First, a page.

Joshua Cude wrote:
I suspect it is designed to have large thermal mass (maybe in hot oil, or even water under pressure), so that after the power is turned off, the thermal mass keeps the output at the bp for some time. That way, they can claim it is self-sustaining, even though it's just cooling off. Clever.
The professors tested and calibrated this machine for 6 weeks. They would have discovered that it has a large hidden thermal mass. They observed semi-uncontrolled heat after death among other things. Others in the U.S. have tested it for many hours at a time. There is no chance Rossi has used some trick like this.
"I suspect" is not a particularly useful hypothesis, in any case. Anyone can suspect anything, including hidden wires; a specially reconstructed plug in the wall and a superconducting wire that allows much more electricity than normal while fooling the power meter; oxygen added to the tap water; or a fluid replacing the tap water that happens to be tasteless and potable, but has a lower boiling point than water. All of these have been proposed. Such hypothesis are so far-fetched they should not be taken seriously. Skeptics can come up with hundreds of them, culminating in something like the hypothesis that thousands of rats gathered every night to drink the water in Mizuno's heat after death experiments.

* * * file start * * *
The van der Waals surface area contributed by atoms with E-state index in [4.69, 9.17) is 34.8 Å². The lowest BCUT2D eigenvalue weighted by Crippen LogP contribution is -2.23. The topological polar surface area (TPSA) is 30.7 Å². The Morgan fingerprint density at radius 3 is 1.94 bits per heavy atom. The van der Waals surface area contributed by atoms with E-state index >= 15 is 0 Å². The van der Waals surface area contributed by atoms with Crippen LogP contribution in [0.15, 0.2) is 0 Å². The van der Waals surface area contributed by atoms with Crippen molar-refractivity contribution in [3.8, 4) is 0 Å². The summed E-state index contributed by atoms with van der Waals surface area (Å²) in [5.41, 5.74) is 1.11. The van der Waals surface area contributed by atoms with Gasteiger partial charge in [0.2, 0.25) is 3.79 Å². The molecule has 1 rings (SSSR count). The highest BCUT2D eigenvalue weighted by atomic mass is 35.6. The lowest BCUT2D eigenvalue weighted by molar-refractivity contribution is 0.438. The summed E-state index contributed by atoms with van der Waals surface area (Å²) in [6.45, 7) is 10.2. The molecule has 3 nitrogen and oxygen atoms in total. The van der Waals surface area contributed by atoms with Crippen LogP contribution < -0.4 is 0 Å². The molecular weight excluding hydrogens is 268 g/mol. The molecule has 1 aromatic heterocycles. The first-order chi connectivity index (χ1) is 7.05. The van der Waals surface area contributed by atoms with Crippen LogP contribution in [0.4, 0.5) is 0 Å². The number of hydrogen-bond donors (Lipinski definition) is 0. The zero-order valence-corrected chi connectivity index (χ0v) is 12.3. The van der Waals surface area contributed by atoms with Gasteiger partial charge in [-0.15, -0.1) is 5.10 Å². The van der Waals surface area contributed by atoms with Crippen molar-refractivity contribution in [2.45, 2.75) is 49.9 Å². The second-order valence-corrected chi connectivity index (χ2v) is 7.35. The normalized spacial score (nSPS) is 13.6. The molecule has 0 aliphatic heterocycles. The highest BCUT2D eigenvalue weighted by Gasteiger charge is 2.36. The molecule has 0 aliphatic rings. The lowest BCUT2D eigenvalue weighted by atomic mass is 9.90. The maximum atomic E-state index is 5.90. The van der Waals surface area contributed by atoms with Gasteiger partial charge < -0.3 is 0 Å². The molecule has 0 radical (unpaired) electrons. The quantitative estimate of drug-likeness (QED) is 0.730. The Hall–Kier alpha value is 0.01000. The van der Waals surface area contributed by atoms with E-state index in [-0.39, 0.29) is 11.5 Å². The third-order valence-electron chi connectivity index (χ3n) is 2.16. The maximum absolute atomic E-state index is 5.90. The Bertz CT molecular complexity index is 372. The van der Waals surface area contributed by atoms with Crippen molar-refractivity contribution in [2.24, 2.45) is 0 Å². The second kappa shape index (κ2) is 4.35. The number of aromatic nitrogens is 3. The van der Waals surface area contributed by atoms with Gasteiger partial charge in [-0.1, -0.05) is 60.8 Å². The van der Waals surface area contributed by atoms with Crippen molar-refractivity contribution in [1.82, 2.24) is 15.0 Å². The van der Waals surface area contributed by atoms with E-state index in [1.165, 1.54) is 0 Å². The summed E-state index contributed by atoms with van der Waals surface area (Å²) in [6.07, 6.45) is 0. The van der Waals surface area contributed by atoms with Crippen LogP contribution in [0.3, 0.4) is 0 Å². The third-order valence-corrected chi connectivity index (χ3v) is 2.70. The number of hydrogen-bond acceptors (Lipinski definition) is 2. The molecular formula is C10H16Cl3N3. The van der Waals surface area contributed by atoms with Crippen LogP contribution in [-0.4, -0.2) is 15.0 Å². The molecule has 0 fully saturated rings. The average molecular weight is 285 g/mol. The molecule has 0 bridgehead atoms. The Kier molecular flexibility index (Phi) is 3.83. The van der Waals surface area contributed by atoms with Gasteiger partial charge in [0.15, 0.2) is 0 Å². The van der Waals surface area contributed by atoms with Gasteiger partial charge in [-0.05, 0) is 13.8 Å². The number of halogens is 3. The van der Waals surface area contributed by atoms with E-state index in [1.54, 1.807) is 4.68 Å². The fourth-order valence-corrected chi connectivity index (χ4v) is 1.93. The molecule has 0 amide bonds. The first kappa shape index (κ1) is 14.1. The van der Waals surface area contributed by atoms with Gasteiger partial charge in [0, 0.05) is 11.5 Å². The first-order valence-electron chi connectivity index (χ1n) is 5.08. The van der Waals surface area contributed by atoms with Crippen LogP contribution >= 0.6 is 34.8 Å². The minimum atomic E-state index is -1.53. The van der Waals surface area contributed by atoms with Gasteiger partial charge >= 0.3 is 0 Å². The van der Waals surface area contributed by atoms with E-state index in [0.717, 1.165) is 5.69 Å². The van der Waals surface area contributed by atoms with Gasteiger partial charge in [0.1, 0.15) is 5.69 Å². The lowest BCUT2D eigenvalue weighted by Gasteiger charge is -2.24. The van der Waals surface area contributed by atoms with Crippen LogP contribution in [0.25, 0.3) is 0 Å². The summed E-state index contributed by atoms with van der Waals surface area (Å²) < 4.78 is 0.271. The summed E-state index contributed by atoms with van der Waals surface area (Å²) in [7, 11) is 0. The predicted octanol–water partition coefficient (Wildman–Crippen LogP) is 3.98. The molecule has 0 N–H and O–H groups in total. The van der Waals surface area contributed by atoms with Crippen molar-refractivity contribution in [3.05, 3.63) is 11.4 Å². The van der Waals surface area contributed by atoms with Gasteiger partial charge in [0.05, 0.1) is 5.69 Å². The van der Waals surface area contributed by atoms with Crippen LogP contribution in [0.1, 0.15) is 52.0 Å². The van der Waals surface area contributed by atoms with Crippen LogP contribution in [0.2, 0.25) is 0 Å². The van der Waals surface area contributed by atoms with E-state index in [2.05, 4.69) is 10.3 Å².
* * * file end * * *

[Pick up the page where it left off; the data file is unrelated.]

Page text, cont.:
I think we should stick to reasonable, plausible hypotheses that have some supporting evidence rather than "I suspect" or "hypothetically someone could . . ." or "the specifications for a pump I saw on the Internet mean the professors can't read a weight scale." Even allowing the hypothesis that Rossi is a con man, I do not think we should assume that he has an astounding ability to replace wires in walls, or the drinking water in ordinary pipes, or that by standing in the room he can make a university power meter go haywire, or make Dufour think a pipe is hot when it is lukewarm.